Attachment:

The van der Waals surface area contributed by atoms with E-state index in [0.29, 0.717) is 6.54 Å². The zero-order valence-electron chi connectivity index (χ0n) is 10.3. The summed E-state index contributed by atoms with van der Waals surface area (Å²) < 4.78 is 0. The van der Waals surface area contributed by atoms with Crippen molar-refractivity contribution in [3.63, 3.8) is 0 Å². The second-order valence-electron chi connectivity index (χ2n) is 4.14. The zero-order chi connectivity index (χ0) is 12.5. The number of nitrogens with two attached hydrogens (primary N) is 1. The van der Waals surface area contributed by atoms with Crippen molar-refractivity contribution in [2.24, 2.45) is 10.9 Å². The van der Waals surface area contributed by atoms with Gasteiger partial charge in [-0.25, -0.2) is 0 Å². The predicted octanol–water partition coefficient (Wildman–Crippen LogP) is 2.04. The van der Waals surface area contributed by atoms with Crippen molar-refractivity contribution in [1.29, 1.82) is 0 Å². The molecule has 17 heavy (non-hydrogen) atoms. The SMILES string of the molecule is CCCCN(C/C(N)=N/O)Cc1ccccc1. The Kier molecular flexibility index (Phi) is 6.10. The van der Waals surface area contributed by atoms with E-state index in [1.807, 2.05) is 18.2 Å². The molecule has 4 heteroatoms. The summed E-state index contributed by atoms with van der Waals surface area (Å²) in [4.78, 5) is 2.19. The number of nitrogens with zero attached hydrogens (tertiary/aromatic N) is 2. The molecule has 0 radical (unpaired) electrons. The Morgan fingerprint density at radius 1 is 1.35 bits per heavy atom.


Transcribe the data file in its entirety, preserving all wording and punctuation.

The van der Waals surface area contributed by atoms with E-state index in [0.29, 0.717) is 6.54 Å². The zero-order valence-electron chi connectivity index (χ0n) is 10.3. The summed E-state index contributed by atoms with van der Waals surface area (Å²) < 4.78 is 0. The van der Waals surface area contributed by atoms with Crippen molar-refractivity contribution in [3.63, 3.8) is 0 Å². The second-order valence-electron chi connectivity index (χ2n) is 4.14. The zero-order chi connectivity index (χ0) is 12.5. The number of nitrogens with two attached hydrogens (primary N) is 1. The van der Waals surface area contributed by atoms with Crippen molar-refractivity contribution in [2.24, 2.45) is 10.9 Å². The van der Waals surface area contributed by atoms with Gasteiger partial charge in [-0.25, -0.2) is 0 Å². The predicted octanol–water partition coefficient (Wildman–Crippen LogP) is 2.04. The van der Waals surface area contributed by atoms with Crippen molar-refractivity contribution in [1.29, 1.82) is 0 Å². The molecule has 17 heavy (non-hydrogen) atoms. The SMILES string of the molecule is CCCCN(C/C(N)=N/O)Cc1ccccc1. The Kier molecular flexibility index (Phi) is 6.10. The van der Waals surface area contributed by atoms with E-state index in [1.807, 2.05) is 18.2 Å². The molecule has 4 heteroatoms. The summed E-state index contributed by atoms with van der Waals surface area (Å²) in [4.78, 5) is 2.19. The number of nitrogens with zero attached hydrogens (tertiary/aromatic N) is 2. The molecule has 0 radical (unpaired) electrons. The Morgan fingerprint density at radius 1 is 1.35 bits per heavy atom.